1. F, Logan Stankoven, Texas Stars (Dallas 2021 2nd round, 47th overall)

I know Stankoven is only 5’7”, but seriously, how did he slide into the second round for Dallas to steal in the 2021 draft?! You arguably couldn’t find a better play driver and more productive junior player last season (maybe outside of Bedard of course). Logan had been a dominant force for Kamloops and for Team Canada internationally and it’s hard to see him take a step back even in his first pro season. He has the work ethic, quickness, and offensive skills to succeed at this level. A lot has been made up about his size and how it will impact his ability to get into the interior parts of the ice at the pro level. Time will tell, but he’s a stocky guy who showcases excellent power and strength from the waist down. I don’t think skating will be an issue for Logan as he can supply some quick bursts in his carries through the neutral zone and he’s always been quite shifty in tight spaces. His release is explosive, and I would slot him in for 15-20 goals this season with Texas. His motor and strength in faceoffs provide a ton of defensive value which is a big factor as to why I see him having a high floor to become at minimum a support bottom-six NHLer.

  1. F, Shane Wright, Coachella Valley Firebirds (Seattle 2022 1st round, 4th overall)

By the rule, Wright is still considered a rookie despite playing in 24 playoff games with Coachella last year. There probably isn’t another player on this list who has more to prove than Shane Wright. He’s an excellent well-rounded centre who has shown his maturity through his early pro career. His anticipation, positioning, and off-puck route selections are all at a high level that you would not expect a player his age to already be at. Wright is a player that I think can be utilized in every situation due to how intelligent he is. Where the question lies is in his offensive creation. He looked like a dominant threat early in his junior career, but he’s been struggling to consistently create chances for his linemates at 5v5, and that’s started to have me question his playmaking upside. He’s got an outstanding release and will be a threat to score on the powerplay from the circles and that helps mask some of his play creation woes. I believe the best course of action for Wright is to play the full season in the AHL to let him develop and gain back his offensive confidence instead of forcing him into NHL games unless of course Seattle gets depleted with injuries. There’s talent still there in Wright, now he just needs to go out and show it.

  1. F, Carter Mazur, Grand Rapids Griffins (Detroit 2021 3rd round, 70th overall)

Mazur was projected to push for a roster spot as one of Detroit’s top young prospects in their organization. Unfortunately, he’s starting his first pro season off on the wrong foot with a lower-body injury and missed the Red Wings training camp. Make no mistake though, he’s ready to make an immediate impact in the AHL after impressing with his six-game stint to end last season where he tallied three goals and six points in those games. Mazur plays a pro-style game already which is why I believe his transition to the AHL will be seamless. He plays the role of an agitator to a tee. He makes opposing defenders' lives a nightmare with his tenacious forechecking pressure and relentless motor. His release and shot are his second-best attributes. Mazur is great at sliding into those high-danger areas and battling at the net front to bang home goals. He’s not a poor skater by any means, but he does lack dynamic traits to his puck-carrying skill which limits his ability to generate rush chances. His injury to start the year could see him get off to a slow start, but I do think he could put home 20 goals this season with Grand Rapids and earn himself call-up opportunities with Detroit.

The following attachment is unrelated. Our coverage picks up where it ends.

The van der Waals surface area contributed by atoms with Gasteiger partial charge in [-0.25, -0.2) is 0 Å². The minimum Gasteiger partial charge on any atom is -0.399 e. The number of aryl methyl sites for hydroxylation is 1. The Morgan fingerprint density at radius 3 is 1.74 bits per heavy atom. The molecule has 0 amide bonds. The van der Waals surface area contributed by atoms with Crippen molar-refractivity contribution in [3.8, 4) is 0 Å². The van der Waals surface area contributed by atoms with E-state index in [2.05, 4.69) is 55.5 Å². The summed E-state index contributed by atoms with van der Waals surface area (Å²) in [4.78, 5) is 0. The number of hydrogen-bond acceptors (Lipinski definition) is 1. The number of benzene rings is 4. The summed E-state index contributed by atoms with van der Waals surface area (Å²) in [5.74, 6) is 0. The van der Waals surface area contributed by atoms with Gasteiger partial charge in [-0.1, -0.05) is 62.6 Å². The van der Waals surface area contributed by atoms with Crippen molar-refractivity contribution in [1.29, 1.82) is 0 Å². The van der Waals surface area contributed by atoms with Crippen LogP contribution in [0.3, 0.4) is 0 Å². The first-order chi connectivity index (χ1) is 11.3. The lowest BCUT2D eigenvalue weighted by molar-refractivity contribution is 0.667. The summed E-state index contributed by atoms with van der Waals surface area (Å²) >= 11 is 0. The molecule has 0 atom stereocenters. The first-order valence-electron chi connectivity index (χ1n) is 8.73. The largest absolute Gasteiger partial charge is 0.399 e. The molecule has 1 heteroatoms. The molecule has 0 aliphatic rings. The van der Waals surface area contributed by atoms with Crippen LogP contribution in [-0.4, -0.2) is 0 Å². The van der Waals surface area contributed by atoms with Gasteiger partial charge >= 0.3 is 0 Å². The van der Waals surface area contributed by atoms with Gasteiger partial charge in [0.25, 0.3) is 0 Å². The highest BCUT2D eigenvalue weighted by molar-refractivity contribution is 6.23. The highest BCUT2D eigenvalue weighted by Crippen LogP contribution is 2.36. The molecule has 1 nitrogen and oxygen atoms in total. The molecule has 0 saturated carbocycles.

1. D, Olen Zellweger, San Diego Gulls (Anaheim 2021 2nd round, 34th overall)

Zellweger lost out on an opening night roster spot with Anaheim, but maybe that’s a good thing for him considering the Ducks aren’t in a win-now mode and rebuilding. I would plan for Zellweger to spend the majority of the season in the AHL with San Diego and then make Anaheim’s roster to start the 2024-25 season. He has shown off his offensive prowess to be one of the best defensemen at the junior level for the past couple of seasons. I think there’s no denying his ability to command the attack off the rush and along the offensive blueline. His biggest hurdle for the pro level will be his size and strength for the position he plays. He’s not a poor defender by any means and he utilizes his effortless mobility to close gaps quickly. However, at only 5’10” and 189lbs currently, we’ll see how he handles the physical battles in front of the net and in the corners at the pro level. Handling bigger and stronger players will be the biggest adjustment he’ll need. If Zellweger and Brandt Clarke play the majority of the year in the AHL, they surely will be dueling it out for the most productive rookie defenseman this season.